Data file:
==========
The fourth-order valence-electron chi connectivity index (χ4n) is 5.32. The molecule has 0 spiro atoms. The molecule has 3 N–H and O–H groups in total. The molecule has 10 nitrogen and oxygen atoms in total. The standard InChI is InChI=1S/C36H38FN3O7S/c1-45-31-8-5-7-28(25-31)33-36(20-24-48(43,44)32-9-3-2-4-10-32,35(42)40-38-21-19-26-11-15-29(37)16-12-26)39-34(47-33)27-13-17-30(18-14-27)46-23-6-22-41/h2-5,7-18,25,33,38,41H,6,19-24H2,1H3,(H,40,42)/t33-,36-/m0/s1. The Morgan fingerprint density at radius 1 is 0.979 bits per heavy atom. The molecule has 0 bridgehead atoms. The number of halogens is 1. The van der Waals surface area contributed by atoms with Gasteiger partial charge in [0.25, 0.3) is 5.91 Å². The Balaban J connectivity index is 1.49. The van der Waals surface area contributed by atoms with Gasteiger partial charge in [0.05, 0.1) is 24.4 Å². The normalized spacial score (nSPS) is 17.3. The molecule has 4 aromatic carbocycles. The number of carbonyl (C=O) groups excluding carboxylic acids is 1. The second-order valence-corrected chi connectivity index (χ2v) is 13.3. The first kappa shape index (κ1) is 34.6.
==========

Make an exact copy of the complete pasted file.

The fourth-order valence-electron chi connectivity index (χ4n) is 5.32. The molecule has 0 spiro atoms. The molecule has 3 N–H and O–H groups in total. The molecule has 10 nitrogen and oxygen atoms in total. The standard InChI is InChI=1S/C36H38FN3O7S/c1-45-31-8-5-7-28(25-31)33-36(20-24-48(43,44)32-9-3-2-4-10-32,35(42)40-38-21-19-26-11-15-29(37)16-12-26)39-34(47-33)27-13-17-30(18-14-27)46-23-6-22-41/h2-5,7-18,25,33,38,41H,6,19-24H2,1H3,(H,40,42)/t33-,36-/m0/s1. The Morgan fingerprint density at radius 1 is 0.979 bits per heavy atom. The molecule has 0 bridgehead atoms. The number of halogens is 1. The van der Waals surface area contributed by atoms with Gasteiger partial charge in [0.25, 0.3) is 5.91 Å². The Balaban J connectivity index is 1.49. The van der Waals surface area contributed by atoms with Gasteiger partial charge in [0.05, 0.1) is 24.4 Å². The normalized spacial score (nSPS) is 17.3. The molecule has 4 aromatic carbocycles. The number of carbonyl (C=O) groups excluding carboxylic acids is 1. The second-order valence-corrected chi connectivity index (χ2v) is 13.3. The first kappa shape index (κ1) is 34.6.